Now over 70 years old, “The Wizard of Oz’s” status as one of America’s most beloved films has only solidified over the past several decades. Starring Judy Garland, the 1939 musical fantasy makes another one of its frequent television appearances Friday, December 17th at 9 pm on TNT. Despite several Academy Award nominations which resulted in three Oscars, “The Wizard of Oz” was only considered moderately successful during its original run, turning a modest $1 million profit for the MGM studio. As with the case of “It’s a Wonderful Life,” it was the advent of television that exposed the picture to new generations of viewers, eventually elevating the film to iconic status. In 1998, the American Film Institute listed “The Wizard of Oz” #6 in its 100 Years…!00 Movies, while Judy Garland’s ballad, “Over the Rainbow” ranks #1 in AFI’s 100 Years…100 Songs.
Prior to the mid-1950’s, most major Hollywood studios avoided selling any of their major productions to any of the major television networks, believing TV to be a competing medium. In 1955, NBC broadcast a live presentation of “Peter Pan” staring Mary Martin, which proved a huge ratings winner. Eager to match the Peacock network’s success, CBS convinced MGM to accept a $225,000 offer to air “The Wizard of Oz”, which had not be seen publicly since a 1949 theatrical re-release. On Sunday, November 3rd, 1956, “The Wizard of Oz” became the first major Hollywood film to be shown uncut in one evening on a major television network. Airing at 9 pm, CBS telecast “The Wizard of Oz” in its now familiar part black and white, mostly color format, although few viewers owned color sets at that time.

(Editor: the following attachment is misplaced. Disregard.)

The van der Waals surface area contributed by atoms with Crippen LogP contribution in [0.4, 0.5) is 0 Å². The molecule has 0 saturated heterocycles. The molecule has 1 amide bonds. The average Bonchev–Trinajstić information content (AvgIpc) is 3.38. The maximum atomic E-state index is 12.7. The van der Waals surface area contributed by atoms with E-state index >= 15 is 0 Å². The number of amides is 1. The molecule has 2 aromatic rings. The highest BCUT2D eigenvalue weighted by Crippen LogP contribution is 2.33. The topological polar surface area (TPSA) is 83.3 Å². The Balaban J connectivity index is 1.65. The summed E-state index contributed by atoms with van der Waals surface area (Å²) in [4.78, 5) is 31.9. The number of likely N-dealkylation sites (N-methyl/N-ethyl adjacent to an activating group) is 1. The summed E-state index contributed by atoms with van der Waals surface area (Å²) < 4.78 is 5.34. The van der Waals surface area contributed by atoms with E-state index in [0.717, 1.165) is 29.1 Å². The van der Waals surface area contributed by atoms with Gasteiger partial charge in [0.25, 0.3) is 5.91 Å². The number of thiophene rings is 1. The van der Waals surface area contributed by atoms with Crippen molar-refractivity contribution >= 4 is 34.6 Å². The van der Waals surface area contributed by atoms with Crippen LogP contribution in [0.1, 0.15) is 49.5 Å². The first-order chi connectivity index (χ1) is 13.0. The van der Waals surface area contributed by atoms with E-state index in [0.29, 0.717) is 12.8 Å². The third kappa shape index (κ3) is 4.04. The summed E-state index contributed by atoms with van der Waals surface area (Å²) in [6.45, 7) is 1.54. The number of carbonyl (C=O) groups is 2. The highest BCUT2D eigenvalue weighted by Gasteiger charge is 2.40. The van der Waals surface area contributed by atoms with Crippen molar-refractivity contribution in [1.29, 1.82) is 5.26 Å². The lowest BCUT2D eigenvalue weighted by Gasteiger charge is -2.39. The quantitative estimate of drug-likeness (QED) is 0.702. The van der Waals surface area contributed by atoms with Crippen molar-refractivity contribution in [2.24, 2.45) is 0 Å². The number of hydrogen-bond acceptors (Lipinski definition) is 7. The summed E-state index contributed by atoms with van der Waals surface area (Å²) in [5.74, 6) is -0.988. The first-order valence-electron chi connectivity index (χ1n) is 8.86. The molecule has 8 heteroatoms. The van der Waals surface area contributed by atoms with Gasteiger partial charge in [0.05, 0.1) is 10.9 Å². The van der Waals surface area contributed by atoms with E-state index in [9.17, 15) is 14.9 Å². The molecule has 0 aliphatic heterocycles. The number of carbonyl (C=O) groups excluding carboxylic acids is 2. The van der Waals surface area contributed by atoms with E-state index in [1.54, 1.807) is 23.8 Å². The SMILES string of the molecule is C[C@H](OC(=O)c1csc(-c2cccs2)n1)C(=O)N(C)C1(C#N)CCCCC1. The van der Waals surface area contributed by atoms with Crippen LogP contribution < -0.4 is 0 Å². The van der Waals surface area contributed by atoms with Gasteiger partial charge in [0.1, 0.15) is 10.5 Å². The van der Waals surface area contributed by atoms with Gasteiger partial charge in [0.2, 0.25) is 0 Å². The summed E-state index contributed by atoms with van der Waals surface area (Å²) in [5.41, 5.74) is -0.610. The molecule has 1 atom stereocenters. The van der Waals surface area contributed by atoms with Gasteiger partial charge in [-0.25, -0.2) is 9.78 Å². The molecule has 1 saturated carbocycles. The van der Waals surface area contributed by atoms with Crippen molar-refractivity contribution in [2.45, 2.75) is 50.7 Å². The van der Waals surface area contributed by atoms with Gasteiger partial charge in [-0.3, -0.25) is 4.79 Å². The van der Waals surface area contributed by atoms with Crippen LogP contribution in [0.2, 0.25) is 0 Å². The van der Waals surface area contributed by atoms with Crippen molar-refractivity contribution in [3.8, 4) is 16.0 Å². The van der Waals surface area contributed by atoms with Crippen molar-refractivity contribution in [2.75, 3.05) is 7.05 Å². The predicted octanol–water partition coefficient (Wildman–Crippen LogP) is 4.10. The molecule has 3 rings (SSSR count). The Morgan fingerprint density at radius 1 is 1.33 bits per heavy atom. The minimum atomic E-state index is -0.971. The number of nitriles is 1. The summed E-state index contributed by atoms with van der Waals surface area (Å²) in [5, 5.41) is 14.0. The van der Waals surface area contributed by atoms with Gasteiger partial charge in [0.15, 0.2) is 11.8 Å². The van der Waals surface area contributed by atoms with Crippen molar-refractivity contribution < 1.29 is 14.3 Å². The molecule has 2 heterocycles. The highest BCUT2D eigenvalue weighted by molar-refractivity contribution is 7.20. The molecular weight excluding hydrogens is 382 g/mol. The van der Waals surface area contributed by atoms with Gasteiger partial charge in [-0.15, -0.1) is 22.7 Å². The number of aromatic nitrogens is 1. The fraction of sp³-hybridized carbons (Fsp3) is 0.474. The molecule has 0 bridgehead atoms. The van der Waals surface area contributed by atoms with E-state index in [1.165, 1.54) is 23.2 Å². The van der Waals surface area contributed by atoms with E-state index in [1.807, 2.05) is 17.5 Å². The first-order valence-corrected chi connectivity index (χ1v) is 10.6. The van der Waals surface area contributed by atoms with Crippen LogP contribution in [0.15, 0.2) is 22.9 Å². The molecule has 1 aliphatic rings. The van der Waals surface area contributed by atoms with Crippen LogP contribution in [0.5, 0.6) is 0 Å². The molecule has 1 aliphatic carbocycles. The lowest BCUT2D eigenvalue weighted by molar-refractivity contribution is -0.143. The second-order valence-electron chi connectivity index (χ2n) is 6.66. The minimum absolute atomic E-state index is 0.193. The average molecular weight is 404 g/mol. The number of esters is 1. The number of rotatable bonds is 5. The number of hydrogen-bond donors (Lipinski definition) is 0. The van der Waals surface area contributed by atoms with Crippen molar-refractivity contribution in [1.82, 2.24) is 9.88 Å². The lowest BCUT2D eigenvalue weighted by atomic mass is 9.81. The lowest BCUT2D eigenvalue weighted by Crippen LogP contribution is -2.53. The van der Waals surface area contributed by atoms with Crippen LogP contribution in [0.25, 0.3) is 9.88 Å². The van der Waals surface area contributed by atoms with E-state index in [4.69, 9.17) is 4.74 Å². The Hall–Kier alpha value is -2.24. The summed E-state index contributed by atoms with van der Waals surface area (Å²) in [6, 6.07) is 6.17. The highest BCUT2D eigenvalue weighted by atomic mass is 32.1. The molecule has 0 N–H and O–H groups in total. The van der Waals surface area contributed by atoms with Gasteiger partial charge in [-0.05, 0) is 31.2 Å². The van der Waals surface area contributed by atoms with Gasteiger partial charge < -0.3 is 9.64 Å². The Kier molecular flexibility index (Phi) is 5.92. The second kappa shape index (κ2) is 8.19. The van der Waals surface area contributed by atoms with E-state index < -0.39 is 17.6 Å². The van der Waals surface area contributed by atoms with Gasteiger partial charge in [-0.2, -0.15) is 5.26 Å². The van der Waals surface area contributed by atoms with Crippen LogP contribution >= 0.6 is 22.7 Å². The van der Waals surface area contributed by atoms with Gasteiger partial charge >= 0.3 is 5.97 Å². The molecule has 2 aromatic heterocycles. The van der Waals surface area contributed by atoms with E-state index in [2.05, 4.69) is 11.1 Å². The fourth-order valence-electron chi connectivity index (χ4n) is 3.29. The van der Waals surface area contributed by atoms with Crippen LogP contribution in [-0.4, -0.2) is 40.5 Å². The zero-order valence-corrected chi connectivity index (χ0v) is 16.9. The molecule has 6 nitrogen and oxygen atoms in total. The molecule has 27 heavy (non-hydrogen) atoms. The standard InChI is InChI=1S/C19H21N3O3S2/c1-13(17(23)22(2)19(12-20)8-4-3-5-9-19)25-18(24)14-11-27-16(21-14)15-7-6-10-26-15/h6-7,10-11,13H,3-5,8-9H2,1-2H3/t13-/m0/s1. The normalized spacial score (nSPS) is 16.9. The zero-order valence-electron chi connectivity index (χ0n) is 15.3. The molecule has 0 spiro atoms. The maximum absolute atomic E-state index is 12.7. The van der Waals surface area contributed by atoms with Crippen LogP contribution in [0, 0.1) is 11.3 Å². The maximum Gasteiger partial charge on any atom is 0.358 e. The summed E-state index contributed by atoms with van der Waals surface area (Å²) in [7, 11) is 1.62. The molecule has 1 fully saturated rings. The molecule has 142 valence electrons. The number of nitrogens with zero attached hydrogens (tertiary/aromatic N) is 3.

In December of 1959, CBS began running “The Wizard of Oz” on a yearly basis, a practice many baby boomers remember as a highly anticipated annual event. With a 6 pm starting time, the two hour telecast would typically be followed by “The Ed Sullivan Show”, allowing CBS to provide a solid block of family friendly viewing. During its nine year tenure on CBS, broadcasts of “The Wizard of Oz” would include a host, who would provide introductions and simple commentary throughout the telecast. Hosting duties were assigned to current CBS personalities, which included Red Skelton, Dick Van Dyke, Richard Boone and Danny Kaye. In 1964, CBS moved the annual showings of “The Wizard of Oz” to January, and in 1968, NBC acquired the broadcast rights, moving the telecasts to spring.
Eventually, VCR’s, DVD’s and other innovations gave audiences several different ways they could view classic films, and “The Wizard of Oz” ceased being an annual network television special. But being moved to cable has only increased its number of showings, and TNT’s Friday night presentation will mark the 103rd showing of “The Wizard of Oz” on commercial television.
Trivia: After the December 1962 airing of “The Wizard of Oz”, CBS decided to move the next season’s broadcast to January, thus making 1963 the only calendar year since 1958 to not include a showing of “The Wizard of Oz.”
Note: Since this article concentrated mainly on the broadcast history of “The Wizard of Oz,” readers are invited to contribute their own favorite piece of “Wizard of Oz” information or trivia.